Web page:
Northern Star




Northern Star

Northern Illinois University’s student news organization since 1899


Ensure student journalism survives. Donate today.

The Student News Site of Northern Illinois University

Northern Star

The Student News Site of Northern Illinois University

Northern Star

Poll: Is ‘Romeo and Juliet’ a love story?

Lucy Atkinson
A copy of William Shakespeare’s 1597 “Romeo and Juliet” shows the title page of the playwright, as printed for Malone Society Reprints in 2000, and is located in the Founder’s Memorial Library. Is “Romeo and Juliet” a love story? (Lucy Atkinson | Northern Star)

“For never was a story of more woe, than this of Juliet and her Romeo,” Act 5, Scene 3.

The classic Shakespeare play was published in 1597, but whether there was never a story of more love requires debate. Let’s pick it apart, can we call “Romeo and Juliet” a love story? 


Can any story really be called a love story if it focuses solely on the misery, grief and early death a mere five days of romance caused?

“These violent delights have violent ends, and in their triumph die,” warns Friar Lawrence in Act 2, Scene 6 of Shakespeare’s “Romeo and Juliet.”

Some literature analysts believe Shakespeare intended for the tragedy to be a satire, making fun of the idea of love at first sight and cautioning against irrational decisions made in the name of love.

The play also explores themes far more complex than young love. It’s arguable the most important lessons Shakespeare hid in his plot didn’t have to do with love at all.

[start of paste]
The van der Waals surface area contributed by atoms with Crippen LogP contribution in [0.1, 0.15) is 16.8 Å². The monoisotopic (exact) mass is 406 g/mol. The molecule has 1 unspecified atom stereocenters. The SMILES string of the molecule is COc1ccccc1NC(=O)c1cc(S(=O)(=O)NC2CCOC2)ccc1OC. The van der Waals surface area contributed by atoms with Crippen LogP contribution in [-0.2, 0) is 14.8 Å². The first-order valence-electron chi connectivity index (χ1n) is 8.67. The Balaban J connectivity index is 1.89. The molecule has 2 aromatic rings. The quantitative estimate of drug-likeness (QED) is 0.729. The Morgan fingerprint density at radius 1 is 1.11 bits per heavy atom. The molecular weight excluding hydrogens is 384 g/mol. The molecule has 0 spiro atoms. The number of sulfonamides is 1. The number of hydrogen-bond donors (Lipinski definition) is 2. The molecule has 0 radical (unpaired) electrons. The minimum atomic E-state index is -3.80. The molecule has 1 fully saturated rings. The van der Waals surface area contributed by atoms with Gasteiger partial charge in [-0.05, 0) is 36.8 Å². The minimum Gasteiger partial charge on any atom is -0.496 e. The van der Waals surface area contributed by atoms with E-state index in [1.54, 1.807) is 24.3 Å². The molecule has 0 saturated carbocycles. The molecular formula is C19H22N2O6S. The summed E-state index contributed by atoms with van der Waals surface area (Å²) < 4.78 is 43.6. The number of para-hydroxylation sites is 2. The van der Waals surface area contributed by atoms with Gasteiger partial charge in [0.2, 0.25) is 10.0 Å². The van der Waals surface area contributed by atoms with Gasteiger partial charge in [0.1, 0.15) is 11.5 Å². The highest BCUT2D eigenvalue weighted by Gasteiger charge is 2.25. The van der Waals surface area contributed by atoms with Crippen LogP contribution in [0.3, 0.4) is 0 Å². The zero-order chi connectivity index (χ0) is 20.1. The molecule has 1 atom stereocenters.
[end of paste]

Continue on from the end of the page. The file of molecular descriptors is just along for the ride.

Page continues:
The Montagues and Capulets constant state of war warns against the power of hate, death and violence, and the other major theme in the play — sex — doesn’t necessarily have anything to do with romance. 

As 13 and 16-year-olds — automatically uncomfortable ages — it’s questionable whether Romeo and Juliet’s affections were truly love, or just a desperate exploration of new hormones. 

Impulsively marrying within 24 hours of meeting each other and vaulting up a hidden ladder to consummate the marriage doesn’t help defend the teens from accusations of irrational lust. 

Neither does Romeo’s careless use of the term “love” — as it apparently took him a hop, skip and one masquerade party to move from being in love with the often-forgotten Rosaline to being in love with Juliet. 


On the other hand, is it simply easier to judge young people because their emotions are more wildly displayed than most adults? 

Are there pressures to being a teenager in a 1300s Italian society that we can’t understand as 21st century college kids? Of course there are. 

Juliet chose the poetic teenager who regularly compared her to morning’s sunlight and heavenly stars over the 30-year-old who believed she’d make a “happy” 13-year-old mother. 

Maybe in a world where the average lifespan doesn’t surpass middle-age, finding someone you could truly believe loves you — and isn’t 20 years your senior — is a real way to win at life.

If Romeo and Juliet’s relationship was just lust, why did both teenagers risk — and lose — their lives? Surely one promiscuous night wouldn’t be enough to inspire their decisions, no matter how fantastic. 

Romeo O Romeo, wherefore else would thou have taken the poison, if not for true love? 

“That which we call a rose, by any other word would smell as sweet,” as Juliet expressed in Act 2, Scene 2. 

So maybe even when we call them stupid, impulsive and hormonal, all those young, silly lovers are still in love. 

If love stories had to be easy, griefless and full of smart, unemotional people, we wouldn’t have any love songs to sing or romantic dramas to watch this Valentine’s Day. Most people, by that analysis, wouldn’t have any love. 

Even a tragedy couldn’t be designed to exclude love; it’s love that amplifies tragedy. 

So on this day of romance, before the nightingale on yon pom’granate tree sings — let’s decide: is Romeo and Juliet a love story?

This poll has ended.

Poll: Is 'Romeo and Juliet' a love story?


Sorry, there was an error loading this poll.

Results from last week’s poll: Which decade had the best fashion?

1960s – 9%         1970s – 9%

1980s – 53%       1990s – 15%

2000s – 3%         2010s – 6%

2020s – 6%

More to Discover